Every Time I Die, Low Teens [hardcore/metalcore/punk] (Epitaph)
These guys can do no wrong. Low Teens has the band at their most focused and impassioned. Musically, it’s about what you’d expect – a savvy blend of southern rock, ravaging hardcore, and beer swilling rock’n’roll. The shitty circumstances surrounding singer Keith Buckley seem to squeeze the best out of him; his highbrow wise-ass lyricism is still in tact, but now there’s an unprecedented level of emotional connection that takes this one to another level. The band is still pushing themselves, “It Remembers” is the first ETID song with only clean vocals, “Religion of Speed” clocks in as one of their longest tracks to date, and “Petal” is likely their most emotionally-charged and powerful song of their career – and likely of this entire year.
Key tracks: “Glitches,” “Petal,” “Just As Real But Not As Brightly Lit”
Inter Arma, Paradise Gallows, [sludge/death metal/black metal] (Relapse)
Inter Arma are like a fucking black hole, just eating everything up and spitting out something completely new every time. It’s unfair how they can make new elements fit so well within their (already boundless) sound, but they pull everything off so convincingly, it’s no wonder they’re always a year-end favorite. The clean vocals, the desert rock psych, the even more intricate arrangements; it all enhances their range of expression, authentically. Paradise Gallows might as well be a movie score, and I wouldn’t be surprised if this syncs up at the lion’s third roar to some gloomy western flick. It’s truly awe-inspiring, a front-to-back masterpiece of an album, and yet I’m still left feeling, somehow, that their best days are ahead of them.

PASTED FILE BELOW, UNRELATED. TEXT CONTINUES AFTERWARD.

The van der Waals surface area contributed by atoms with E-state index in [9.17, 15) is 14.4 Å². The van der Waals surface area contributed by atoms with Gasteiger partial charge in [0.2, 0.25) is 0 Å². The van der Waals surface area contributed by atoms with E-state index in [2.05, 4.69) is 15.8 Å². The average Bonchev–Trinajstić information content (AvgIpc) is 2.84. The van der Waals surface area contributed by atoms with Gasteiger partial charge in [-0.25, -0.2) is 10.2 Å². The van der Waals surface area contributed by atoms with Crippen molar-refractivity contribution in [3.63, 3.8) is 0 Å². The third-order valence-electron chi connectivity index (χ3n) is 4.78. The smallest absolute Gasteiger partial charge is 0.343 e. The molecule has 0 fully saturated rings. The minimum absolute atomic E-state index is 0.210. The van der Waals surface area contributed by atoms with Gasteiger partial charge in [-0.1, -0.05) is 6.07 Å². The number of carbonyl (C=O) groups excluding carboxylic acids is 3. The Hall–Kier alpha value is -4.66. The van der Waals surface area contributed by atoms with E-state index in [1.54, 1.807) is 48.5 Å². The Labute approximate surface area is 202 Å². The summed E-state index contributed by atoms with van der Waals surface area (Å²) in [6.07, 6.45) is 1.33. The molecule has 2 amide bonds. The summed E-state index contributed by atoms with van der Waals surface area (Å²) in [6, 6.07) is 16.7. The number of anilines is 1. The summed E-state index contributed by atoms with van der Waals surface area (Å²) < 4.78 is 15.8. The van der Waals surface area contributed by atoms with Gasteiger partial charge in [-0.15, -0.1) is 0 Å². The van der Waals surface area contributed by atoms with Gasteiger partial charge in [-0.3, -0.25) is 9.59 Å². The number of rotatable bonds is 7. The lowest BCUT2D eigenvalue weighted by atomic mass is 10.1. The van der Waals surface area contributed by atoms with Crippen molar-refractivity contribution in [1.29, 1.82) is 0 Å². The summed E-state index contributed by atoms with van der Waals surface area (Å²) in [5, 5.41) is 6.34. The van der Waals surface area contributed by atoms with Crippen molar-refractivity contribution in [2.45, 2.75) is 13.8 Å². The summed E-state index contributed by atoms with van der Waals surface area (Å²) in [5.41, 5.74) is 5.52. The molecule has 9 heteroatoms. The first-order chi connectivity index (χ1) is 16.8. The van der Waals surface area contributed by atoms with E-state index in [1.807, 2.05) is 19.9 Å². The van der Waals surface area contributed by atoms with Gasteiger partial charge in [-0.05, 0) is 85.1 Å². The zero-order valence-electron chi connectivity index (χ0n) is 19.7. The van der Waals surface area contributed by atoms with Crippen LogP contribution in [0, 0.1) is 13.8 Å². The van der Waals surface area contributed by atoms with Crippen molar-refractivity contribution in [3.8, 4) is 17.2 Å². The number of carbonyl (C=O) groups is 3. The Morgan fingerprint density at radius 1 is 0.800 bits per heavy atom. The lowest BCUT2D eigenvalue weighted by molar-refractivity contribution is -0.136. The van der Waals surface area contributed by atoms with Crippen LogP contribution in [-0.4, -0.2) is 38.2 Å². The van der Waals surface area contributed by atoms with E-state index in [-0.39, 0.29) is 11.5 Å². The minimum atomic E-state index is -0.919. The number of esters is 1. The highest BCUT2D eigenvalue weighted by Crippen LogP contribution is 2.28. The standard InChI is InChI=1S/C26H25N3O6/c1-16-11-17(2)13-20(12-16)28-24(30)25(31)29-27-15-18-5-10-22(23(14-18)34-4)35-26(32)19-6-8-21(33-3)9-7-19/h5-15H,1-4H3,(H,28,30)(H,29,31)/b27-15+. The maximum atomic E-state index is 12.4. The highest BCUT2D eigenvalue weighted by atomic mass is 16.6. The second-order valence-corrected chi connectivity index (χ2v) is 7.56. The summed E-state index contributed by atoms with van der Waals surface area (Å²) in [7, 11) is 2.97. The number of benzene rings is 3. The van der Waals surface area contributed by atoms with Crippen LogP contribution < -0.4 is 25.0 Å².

Key tracks: “An Archer in the Emptiness,” “The Paradise Gallows,” “Violent Constellations”
Maeth Shrouded Mountain [psych/sludge/post-metal] (Minnesconsin)
If there’s anything that comes close to capturing the sonic scope of Inter Arma’s Paradise Gallows, it’s Maeth’s Shrouded Mountain. Listening to this takes me to a different headspace (like post-metal should), but the expeditious and constantly evolving nature of the songs put this head-and-shoulders above more popular acts in the scene. Crushing guitars meet with balmy, tom-heavy polyrhythms and ambient textures, encapsulating ferocious screams and layered vocals, all circumscribed by majestic flute lines that highlight an impressive sonic breadth.
Spirit Adrift, Chained to Oblivion [doom/psych] (Prosthetic)
There’s been swaths of doom records put out this year, and none of them come close to Chained to Oblivion. Nothing seizes the power and emotion that Nate Garrett captures on this album; he outclasses his peers that rely on tired tropes and stale conventions (and mediocre riffs), making them appear antiquated in comparison. The psych elements and the instrumentation alone put this one over the top, but Garrett’s lyrics and vocal performance take this to another level, drawing deep and personal connections with listeners, and ultimately cementing Chained to Oblivion as a modern classic.
Key Tracks: “Psychic Tide,” “Form and Force,” “Chained to Oblivion”